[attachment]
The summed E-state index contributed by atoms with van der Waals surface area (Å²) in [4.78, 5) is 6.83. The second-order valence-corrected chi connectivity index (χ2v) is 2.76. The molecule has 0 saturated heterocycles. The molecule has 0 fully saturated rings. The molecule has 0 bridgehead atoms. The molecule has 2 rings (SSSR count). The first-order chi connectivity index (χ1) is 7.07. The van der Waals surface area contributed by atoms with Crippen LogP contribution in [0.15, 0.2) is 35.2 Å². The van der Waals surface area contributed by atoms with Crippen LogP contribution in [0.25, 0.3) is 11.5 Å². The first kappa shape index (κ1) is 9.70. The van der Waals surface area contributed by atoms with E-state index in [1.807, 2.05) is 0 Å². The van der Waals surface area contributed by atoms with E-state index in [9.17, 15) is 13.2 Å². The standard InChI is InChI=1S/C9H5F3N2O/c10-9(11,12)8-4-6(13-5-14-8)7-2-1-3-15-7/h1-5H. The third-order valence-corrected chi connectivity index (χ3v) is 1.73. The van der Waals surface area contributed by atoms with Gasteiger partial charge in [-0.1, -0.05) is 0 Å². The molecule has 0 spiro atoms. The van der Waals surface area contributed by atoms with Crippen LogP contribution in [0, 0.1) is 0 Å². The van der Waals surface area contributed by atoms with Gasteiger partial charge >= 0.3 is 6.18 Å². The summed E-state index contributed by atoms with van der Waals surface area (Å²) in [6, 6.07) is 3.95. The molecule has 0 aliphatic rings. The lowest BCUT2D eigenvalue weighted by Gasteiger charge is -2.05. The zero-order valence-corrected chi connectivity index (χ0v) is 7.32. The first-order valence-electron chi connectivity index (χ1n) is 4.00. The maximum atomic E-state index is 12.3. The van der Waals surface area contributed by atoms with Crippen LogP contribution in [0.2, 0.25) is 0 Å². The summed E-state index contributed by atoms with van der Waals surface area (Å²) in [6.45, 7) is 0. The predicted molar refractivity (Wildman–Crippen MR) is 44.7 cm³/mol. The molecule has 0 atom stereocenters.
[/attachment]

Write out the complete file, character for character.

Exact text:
The summed E-state index contributed by atoms with van der Waals surface area (Å²) in [4.78, 5) is 6.83. The second-order valence-corrected chi connectivity index (χ2v) is 2.76. The molecule has 0 saturated heterocycles. The molecule has 0 fully saturated rings. The molecule has 0 bridgehead atoms. The molecule has 2 rings (SSSR count). The first-order chi connectivity index (χ1) is 7.07. The van der Waals surface area contributed by atoms with Crippen LogP contribution in [0.15, 0.2) is 35.2 Å². The van der Waals surface area contributed by atoms with Crippen LogP contribution in [0.25, 0.3) is 11.5 Å². The first kappa shape index (κ1) is 9.70. The van der Waals surface area contributed by atoms with E-state index in [1.807, 2.05) is 0 Å². The van der Waals surface area contributed by atoms with E-state index in [9.17, 15) is 13.2 Å². The standard InChI is InChI=1S/C9H5F3N2O/c10-9(11,12)8-4-6(13-5-14-8)7-2-1-3-15-7/h1-5H. The third-order valence-corrected chi connectivity index (χ3v) is 1.73. The van der Waals surface area contributed by atoms with Gasteiger partial charge in [-0.1, -0.05) is 0 Å². The molecule has 0 spiro atoms. The van der Waals surface area contributed by atoms with Crippen LogP contribution in [0, 0.1) is 0 Å². The van der Waals surface area contributed by atoms with Gasteiger partial charge >= 0.3 is 6.18 Å². The summed E-state index contributed by atoms with van der Waals surface area (Å²) in [6, 6.07) is 3.95. The molecule has 0 aliphatic rings. The lowest BCUT2D eigenvalue weighted by Gasteiger charge is -2.05. The zero-order valence-corrected chi connectivity index (χ0v) is 7.32. The first-order valence-electron chi connectivity index (χ1n) is 4.00. The maximum atomic E-state index is 12.3. The van der Waals surface area contributed by atoms with Crippen LogP contribution in [0.2, 0.25) is 0 Å². The summed E-state index contributed by atoms with van der Waals surface area (Å²) in [6.45, 7) is 0. The predicted molar refractivity (Wildman–Crippen MR) is 44.7 cm³/mol. The molecule has 0 atom stereocenters.